Purified alginate was dissolved in 220 mOsm Ca2+ Krebs–Ringer–Hepes (KRH) at concentration 3.4% (w/v) and sterilized by filtration (0.22 μm).

Microencapsules formation

Capsules were produced according to a previously described procedure with some modifications.[38] Briefly, the 3.4% (w/v) sodium alginate solution was converted into droplets using an air-driven generator.[39] The diameter of the droplets is controlled by a regulated air flow around the tip of needle. Alginate droplets were transformed to rigid alginate beads by gelling in 100 mM CaCl2 solution for at least 10 min. The beads were washed with KRH (containing 2.5 mM CaCl2) for 1 min and subsequently coated with PLL (10 min, 0.1% PLL solution in 310 mOsm Ca2+-free KRH) or with PEGn-b-PLLm. In case of PEGn-b-PLLm capsules the progression of copolymer adsorption on the surface of the capsules with time was studied. Therefore, the alginate beads were incubated for 5, 10, 20, 30, or 60 min in the block copolymer solution, washed three times with 310 mOsm Ca2+-free KRH and stored in 25 mM KRH solution.

FITC labeling of microcapsules

Fluorescent labeling of microcapsules is a multiple step procedure. Primary antibody was added to a 10% solution of normal rabbit serum in phosphate-buffered saline (PBS). The optimal primary antibody concentration was tested and found to be when antibody was 500 times diluted. To stain end groups of PEG, 100 μL of this PBS solution was added to an Eppendorf cup with approximately 20 capsules and left to shake for 1 h at room temperature. The capsules were washed several times with PBS and subsequently incubated in PBS solution of streptavidin FITC (streptavidin FITC/PBS = 1/100) for 30 min in dark. Finally, the capsules were washed several times with PBS, brought on a glass slide and studied at room temperature on a Leica DM-RXA fluorescence microscope (Hg lamp pf 100 V, 5(6)-FITC; FITC excitation wavelength 494 nm and FITC emission wavelength 518 nm).

Immune activation by capsules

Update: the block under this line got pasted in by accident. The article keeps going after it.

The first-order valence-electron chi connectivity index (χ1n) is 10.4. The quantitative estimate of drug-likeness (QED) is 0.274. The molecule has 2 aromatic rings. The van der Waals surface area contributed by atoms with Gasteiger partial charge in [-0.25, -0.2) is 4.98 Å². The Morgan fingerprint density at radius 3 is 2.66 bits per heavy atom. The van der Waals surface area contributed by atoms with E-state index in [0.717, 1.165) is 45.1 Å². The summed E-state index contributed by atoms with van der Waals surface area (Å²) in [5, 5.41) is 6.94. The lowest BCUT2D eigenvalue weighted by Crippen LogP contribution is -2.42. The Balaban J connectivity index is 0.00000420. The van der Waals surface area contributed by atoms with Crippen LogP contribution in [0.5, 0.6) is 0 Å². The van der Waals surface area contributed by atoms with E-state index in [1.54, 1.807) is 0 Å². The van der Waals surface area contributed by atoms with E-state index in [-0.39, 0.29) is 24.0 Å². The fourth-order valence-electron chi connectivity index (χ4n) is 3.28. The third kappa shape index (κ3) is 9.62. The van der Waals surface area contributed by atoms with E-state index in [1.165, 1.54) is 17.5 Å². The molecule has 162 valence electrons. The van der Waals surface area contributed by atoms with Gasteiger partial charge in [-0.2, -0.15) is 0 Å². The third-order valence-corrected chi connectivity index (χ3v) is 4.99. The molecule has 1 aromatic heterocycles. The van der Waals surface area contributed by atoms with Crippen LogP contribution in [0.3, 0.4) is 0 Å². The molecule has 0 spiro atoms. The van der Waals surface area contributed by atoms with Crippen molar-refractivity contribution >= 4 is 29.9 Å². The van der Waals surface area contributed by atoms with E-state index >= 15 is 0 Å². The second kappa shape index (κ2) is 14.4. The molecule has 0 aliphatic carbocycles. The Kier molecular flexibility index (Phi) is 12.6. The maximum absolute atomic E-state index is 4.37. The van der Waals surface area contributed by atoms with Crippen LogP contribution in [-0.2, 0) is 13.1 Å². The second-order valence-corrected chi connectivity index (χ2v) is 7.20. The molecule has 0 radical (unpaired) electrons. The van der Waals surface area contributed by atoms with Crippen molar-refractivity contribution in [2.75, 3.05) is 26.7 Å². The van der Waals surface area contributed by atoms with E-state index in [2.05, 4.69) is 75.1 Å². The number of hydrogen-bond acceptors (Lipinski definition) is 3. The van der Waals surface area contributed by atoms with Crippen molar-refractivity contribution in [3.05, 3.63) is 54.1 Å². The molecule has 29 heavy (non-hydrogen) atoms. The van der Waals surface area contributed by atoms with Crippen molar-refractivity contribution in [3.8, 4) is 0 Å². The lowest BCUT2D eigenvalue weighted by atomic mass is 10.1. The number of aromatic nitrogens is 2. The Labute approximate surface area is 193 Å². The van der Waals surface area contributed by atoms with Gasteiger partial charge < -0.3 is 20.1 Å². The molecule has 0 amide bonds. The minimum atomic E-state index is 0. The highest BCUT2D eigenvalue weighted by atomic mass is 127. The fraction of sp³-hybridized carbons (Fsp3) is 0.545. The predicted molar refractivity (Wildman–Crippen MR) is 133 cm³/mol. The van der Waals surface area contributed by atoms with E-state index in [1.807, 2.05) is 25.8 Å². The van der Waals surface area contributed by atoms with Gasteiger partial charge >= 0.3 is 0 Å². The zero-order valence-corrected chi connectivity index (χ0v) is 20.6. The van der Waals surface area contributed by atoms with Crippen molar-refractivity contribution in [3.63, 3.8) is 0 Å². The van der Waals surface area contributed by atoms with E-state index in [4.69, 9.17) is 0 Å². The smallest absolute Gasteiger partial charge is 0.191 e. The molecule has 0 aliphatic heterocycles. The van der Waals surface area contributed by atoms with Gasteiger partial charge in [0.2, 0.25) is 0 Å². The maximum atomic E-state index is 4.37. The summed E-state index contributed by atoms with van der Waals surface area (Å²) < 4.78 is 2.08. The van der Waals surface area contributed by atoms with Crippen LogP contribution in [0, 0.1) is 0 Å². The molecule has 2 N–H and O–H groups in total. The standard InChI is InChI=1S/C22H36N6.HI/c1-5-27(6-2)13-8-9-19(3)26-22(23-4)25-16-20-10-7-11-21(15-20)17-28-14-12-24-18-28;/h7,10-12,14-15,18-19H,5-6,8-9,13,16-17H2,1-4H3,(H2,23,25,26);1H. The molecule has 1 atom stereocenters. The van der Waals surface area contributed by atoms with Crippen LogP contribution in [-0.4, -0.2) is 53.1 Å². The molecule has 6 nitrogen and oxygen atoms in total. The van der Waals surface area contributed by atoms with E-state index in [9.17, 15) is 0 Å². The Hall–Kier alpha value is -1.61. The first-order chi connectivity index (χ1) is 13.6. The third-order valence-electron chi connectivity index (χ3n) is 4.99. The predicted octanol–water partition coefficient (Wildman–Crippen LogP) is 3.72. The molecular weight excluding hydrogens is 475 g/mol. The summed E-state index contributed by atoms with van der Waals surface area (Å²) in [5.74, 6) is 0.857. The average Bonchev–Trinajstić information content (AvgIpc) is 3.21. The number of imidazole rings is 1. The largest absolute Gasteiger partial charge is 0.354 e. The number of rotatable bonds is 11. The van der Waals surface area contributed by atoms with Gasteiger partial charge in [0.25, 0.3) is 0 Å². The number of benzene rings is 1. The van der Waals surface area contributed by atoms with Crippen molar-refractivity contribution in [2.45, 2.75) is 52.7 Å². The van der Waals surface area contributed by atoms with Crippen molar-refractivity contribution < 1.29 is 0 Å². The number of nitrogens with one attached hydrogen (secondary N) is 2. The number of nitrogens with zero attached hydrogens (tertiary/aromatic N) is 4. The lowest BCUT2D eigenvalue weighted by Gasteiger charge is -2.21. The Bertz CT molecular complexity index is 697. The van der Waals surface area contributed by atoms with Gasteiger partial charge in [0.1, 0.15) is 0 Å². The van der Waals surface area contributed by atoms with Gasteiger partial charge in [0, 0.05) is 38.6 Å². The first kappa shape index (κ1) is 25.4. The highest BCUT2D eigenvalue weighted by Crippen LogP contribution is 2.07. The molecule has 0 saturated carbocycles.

Capsules were coincubated with a Thp1-XBlue-MD2-CD14 cell line. This cell line derives from the human monocytic THP-1 cell line. They were obtained by stable transfection of THP-1 cells with a reporter plasmid expressing a secreted embryonic alkaline phosphatase (SEAP) gene. The SEAP reporter gene is under control of a promoter inducible by the transcription factors NF-κB and activator protein 1. The cell line contains all the human Toll-like receptors (TLRs) and, upon TLR stimulation, THP-1 cells activate transcription factors. This leads to the secretion of SEAP which can be quantified by spectrophotometry.

THP1 cells were suspended in fresh RPMI 1640 medium at 1 × 106 cells/mL and plated in 96-wells plates. Each well was stimulated with either 30 PLL capsules or 30 PEG-b-PLL capsules made of purified or nonpurified intermediate-G alginate and cultured overnight at 37°C and 5% CO2. Lipopolysaccharide from E. coli K12 strain was used as a positive control and RPMI 1640 culture medium was used as a negative control. Production of SEAP was quantified by using QUANTI-Blue™.

Permeability of the capsules

Permeability was assessed with an inverse size exclusion chromatography (ISEC) with pullulan standards and saccharose.[40] Microcapsules of 10 mL were loaded in a 10 mm × 250 mm glass column (Omnifit, Cambridge, UK). The glass column was attached to a Waters SEC set-up consisting of Waters 515 pump, Rheodyne Injector 7725i with 100 μL loop and differential refractive index detector Waters 2410. First, the column was equilibrated for 12 h. Subsequently pullulan solutions in 25 mM KRH (3 mg/mL) were injected into the column with a flow rate of 0.2 mL/min. The elution volumes obtained correspond to 50% of the area of each pullulan standard, and calculated partition coefficient was used to construct a calibration curve. Molecular weight cutoff (MWCO) was determined from the calibration curve as an exclusion volume. The differential pore size distribution was obtained as the first derivate of the Boltzmann fit.

Microscopy

The size of microcapsules was estimated by microscopy (optical microscope Kapa 2000, Kvant, Slovakia, equipped with color charge-coupled device camera, Mintron CC-63KW1P, Mintron, Malaysia, operated with software Prover Image Forge v1.1, Prover s.r.o., Slovakia).

Mechanical properties

The mechanical properties of microcapsules were quantified with a Texture Analyzer TA-2Xi (Stable Micro Systems, Godalming, UK) equipped with a force transducer of resolution 1 mN. The equipment consisted of a mobile probe moving vertically at a constant velocity. The mechanical stability of microcapsules was measured by compressing individual microcapsules. A microcapsule was placed on a plate and the probe was moved with a constant speed of 0.5 mm/s toward the microcapsule until the travelled distance had reached 98% of the initial distance between plate and probe. The force displacement data were recorded with a frequency of 100 Hz. The force (expressed in grams) exerted by the probe on the microcapsule was recorded as a function of the displacement (compression distance).